Be prepared to do a lot more reading, friends. This is me pursuing it (and yes, I might just follow-up with James Duthie afterall).
Sophmore Mad was feeling inspired. And I was coincidentally reminded of this on a 2017 day when inspiration festered again.
Living in Southern California there are constant glimmering reminders to live out your inner dreamer. Got a tech idea? You’re just one lunch time conversation in the In-And-Out line up away from selling it to a potential gazillionaire investor (NDA in hand, of course). Wanna be a star? Hollywood is a hop skip and a jump away and maybe you’ll be discovered walking down Hollywood Blvd. Always dreamed of being a sportscaster? You might just make friends with a Senior Writer for ESPN at an awkward dinner in Las Vegas where a pro gambler says you look like a professor and makes you cry. (I dare ya, which one of those scenarios screams Mad?)
Inner dreamer and a job that makes me feel oh-so-close to realizing my dream is right there if only I reach, reach, reach for it…….And so I’ve begun a journey of taking my own advice circa 2012. I always lamented that the structure of University writing let my voice slip away from me. I always worried that my knack for personable writing would dry up as my studies in politics took precedent. But through this endeavour that Teal and I took on a year and a half ago we’ve been expressing ourselves and honing in on our own respective crafts. And it’s been pretty darn cool.
I’ve written about poverty, period panties, and my inner frugality. I’ve edited pieces by guest writers that we’ve featured. I’ve built upon my P&CC era photoshop skills to create our visual identity standards and various graphics. I know that a downfall I need to overcome is worrying a piece of writing has to be perfect and the ultimate combination of wit and charm before posting. Sometimes, it’s more about throwing the idea out there and letting people formulate their own interpretation. As the overprotective, control freak, older sister that I am it is clear letting go isn’t my strong suit and this extends into my writing. I also know I have to work on gaining experience in various aspects of the industry, having not taken anything in the related field in school. This is why I’ve recently taken a couple leaps on the sportscasting side of things, gone out on a limb and worked towards building upon the drive, skills, and networking I blogged about 5 years ago (wracking up tons of material for a future blog post, if nothing else).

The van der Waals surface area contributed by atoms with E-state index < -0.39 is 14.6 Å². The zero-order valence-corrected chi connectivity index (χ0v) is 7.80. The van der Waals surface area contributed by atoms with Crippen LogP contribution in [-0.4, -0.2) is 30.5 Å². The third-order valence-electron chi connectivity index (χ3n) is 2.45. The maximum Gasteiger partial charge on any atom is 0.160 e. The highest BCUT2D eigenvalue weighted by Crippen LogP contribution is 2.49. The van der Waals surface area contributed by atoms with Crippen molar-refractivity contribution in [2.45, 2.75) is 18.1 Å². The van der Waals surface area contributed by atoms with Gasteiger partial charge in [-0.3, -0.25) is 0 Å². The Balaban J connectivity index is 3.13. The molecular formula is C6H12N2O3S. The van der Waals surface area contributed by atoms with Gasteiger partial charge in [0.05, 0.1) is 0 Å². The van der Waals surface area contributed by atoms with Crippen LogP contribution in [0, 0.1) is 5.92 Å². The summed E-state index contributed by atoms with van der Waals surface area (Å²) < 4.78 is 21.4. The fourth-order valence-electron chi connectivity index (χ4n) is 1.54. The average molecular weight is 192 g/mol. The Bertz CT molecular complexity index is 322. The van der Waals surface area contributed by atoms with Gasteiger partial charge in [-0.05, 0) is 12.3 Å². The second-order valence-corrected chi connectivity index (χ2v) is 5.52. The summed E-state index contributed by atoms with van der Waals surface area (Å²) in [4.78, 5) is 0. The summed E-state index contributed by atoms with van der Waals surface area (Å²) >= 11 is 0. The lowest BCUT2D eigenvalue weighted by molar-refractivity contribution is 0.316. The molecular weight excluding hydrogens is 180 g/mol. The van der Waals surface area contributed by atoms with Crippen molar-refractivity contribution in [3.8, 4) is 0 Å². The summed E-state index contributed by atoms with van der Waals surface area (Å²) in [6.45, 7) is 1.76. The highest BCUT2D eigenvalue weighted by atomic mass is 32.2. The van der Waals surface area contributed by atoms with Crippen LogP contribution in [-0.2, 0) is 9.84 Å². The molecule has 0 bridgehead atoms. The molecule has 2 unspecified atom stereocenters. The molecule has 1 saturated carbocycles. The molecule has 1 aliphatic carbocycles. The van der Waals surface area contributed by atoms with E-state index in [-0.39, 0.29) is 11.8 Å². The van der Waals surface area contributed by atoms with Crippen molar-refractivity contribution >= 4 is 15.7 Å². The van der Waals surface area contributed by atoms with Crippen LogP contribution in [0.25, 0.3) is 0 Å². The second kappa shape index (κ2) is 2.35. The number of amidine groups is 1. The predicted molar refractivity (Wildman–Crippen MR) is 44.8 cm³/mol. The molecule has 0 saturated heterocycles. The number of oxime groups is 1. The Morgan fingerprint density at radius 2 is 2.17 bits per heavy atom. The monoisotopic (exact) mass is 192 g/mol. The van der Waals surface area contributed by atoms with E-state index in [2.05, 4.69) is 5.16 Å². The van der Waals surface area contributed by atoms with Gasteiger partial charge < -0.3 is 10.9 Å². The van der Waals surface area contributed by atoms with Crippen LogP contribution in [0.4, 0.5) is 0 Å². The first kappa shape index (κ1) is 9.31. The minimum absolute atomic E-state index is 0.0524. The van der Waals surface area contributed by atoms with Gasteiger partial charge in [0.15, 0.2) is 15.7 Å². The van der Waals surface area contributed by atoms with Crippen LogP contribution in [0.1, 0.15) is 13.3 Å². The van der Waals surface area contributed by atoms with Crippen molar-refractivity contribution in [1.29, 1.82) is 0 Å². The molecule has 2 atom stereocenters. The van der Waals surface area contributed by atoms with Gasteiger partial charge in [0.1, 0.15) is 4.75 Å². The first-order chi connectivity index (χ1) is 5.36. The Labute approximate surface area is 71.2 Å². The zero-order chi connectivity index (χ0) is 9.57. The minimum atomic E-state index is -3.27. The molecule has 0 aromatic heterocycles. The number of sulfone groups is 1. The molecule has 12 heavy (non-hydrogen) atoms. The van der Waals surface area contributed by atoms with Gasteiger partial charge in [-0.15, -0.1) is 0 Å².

With James Duthie and Jay Onrait’s books stacked on my nightstand how can I go to sleep at night and not brainstorm ways to make my dream a reality? When I watch my favourite sports channels and see a total lack of redhead representation on the sports desks how can I not go chasing it? When I watch interviews or read articles and immediately think of things I would have asked the players, how can I not give myself the opportunity?
And so, for the second time in a blog format I declare - This is me: pursuing it.
Stay tuned for updates if you want to read about the many lessons along the way. ‘Cause you know me... they’ll be awkward and funny and cringe worthy. And maybe my lessons will encourage you to take on a YOLO mentality. (That may be the title of my future biography - Take a YOLO Mentality. 5 years from now when this post is a Facebook memory let’s just see!)
2017 marks a year of milestones for me.
Our family business JED Express marks 25 years of success in business as I finish my first full year working with my Dad and a great group of colleagues.
I turn the big 3-0 in November.
I celebrate over a decade in public life.
And it will be my last full year as Mayor of the Township of North Dundas: a job that I have loved, that I have grown in, and has opened many doors for me.
The past year for me, however, has already been one of transition.
I made, to many, a surprising move to step away from my role in federal politics to reflect on my future and to help my father and our family business.
It has given me more time to think about my future, professionally and personally.
Recently, I concluded that I need to publicly address a key part of my life to allow myself to live my life happy and balanced going forward.
I want to acknowledge today the simple fact that I am gay.
I am one of many men and women who have struggled to balance this with my work and other aspects of my life.
I have struggled and debated about making this statement on a large scale. Do I need to say anything? Will it affect my career? Would I lose friends and people who have supported me for years?